LB: Out of all 15 internships, I got a $100 stipend once. When you're working in fields like PR and entertainment, most likely your internships are going to be unpaid. I was offered an internship one summer for CBS that would have been paid, which was very unusual. It would have been great, but I had to commit to working every day. Instead, I interned in FOX's drama development department on Monday and Tuesday, MTV's radio department on Wednesday, and NBC's honors promotion department Thursday and Friday. That was just my way of getting as much as I could out of my summer and learning about different companies.
You've interned at some impressive places. How did you find the gigs?
LB: I found all of my internships on my own, with the help of The Internship Bible that The Princeton Review puts out annually. I would create a dream list of places I wanted to intern and Google each one and find out the requirements. I had no help from school advisors, which is part of the reason I'm so passionate about helping other students find their dream internships.
Tell us about your worst interning experience.
LB: I interned at [a one-man entertainment company]. My boss would have me do so much of his work, and I felt more like an employee that just wasn't getting paid than an intern. It's funny because as an intern you always want really cool work and different assignments, but I've been in situations where I've been taken advantage of and they're using an intern as an employee. That's a weird feeling because someone is expecting so much out of you and you stop and think, "Wait, if I'm going to be doing this, I want to be paid." It's an awkward situation.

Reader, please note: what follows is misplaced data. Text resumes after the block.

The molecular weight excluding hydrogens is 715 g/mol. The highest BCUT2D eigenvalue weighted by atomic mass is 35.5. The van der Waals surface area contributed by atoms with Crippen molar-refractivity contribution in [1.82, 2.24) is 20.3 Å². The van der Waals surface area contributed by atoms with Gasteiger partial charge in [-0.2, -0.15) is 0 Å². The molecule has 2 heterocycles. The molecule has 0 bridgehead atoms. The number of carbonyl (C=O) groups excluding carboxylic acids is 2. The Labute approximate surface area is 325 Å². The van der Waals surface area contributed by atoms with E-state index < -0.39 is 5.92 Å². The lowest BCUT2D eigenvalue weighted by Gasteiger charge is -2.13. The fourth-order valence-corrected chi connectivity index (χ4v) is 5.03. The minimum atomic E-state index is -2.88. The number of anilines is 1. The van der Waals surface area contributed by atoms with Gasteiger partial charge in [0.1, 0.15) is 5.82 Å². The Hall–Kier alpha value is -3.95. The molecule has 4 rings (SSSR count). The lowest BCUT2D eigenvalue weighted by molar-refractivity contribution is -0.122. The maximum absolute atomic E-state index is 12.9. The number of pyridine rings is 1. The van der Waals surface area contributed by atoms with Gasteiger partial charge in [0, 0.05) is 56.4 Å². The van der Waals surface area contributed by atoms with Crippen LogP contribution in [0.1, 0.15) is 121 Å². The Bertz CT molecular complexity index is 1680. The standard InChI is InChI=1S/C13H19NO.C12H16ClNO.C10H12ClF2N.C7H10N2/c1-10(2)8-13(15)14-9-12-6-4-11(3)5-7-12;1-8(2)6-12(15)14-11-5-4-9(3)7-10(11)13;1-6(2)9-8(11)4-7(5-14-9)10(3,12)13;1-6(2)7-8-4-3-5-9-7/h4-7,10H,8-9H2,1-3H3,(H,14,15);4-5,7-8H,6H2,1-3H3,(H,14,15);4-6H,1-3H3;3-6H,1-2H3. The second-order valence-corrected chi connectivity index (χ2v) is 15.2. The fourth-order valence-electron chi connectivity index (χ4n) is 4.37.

Also, I interned at a TV show called The Daily Buzz in Florida. For some reason, I had gotten away with not making coffee, ever, at any internship. I was told to make some coffee for the green room, for the guests on the show. I had no idea how to use their coffee machine and I pressed the wrong button. Water started spewing everywhere and I literally flooded the entire break room. There were sales associates walking in and getting all mad saying, "Who did this? I can't believe it!" Yeah, I have some horror stories.
And the most rewarding experience?
LB: I loved working at FOX in drama development. It was the first time that I was exposed to routing television scripts. Summer internships at TV networks are really interesting because you get to see all their pilots for the fall season. So the summer I interned at FOX and NBC, I got to see two huge, powerful networks and their strategies for putting these pilots on the air. That was a cool experience.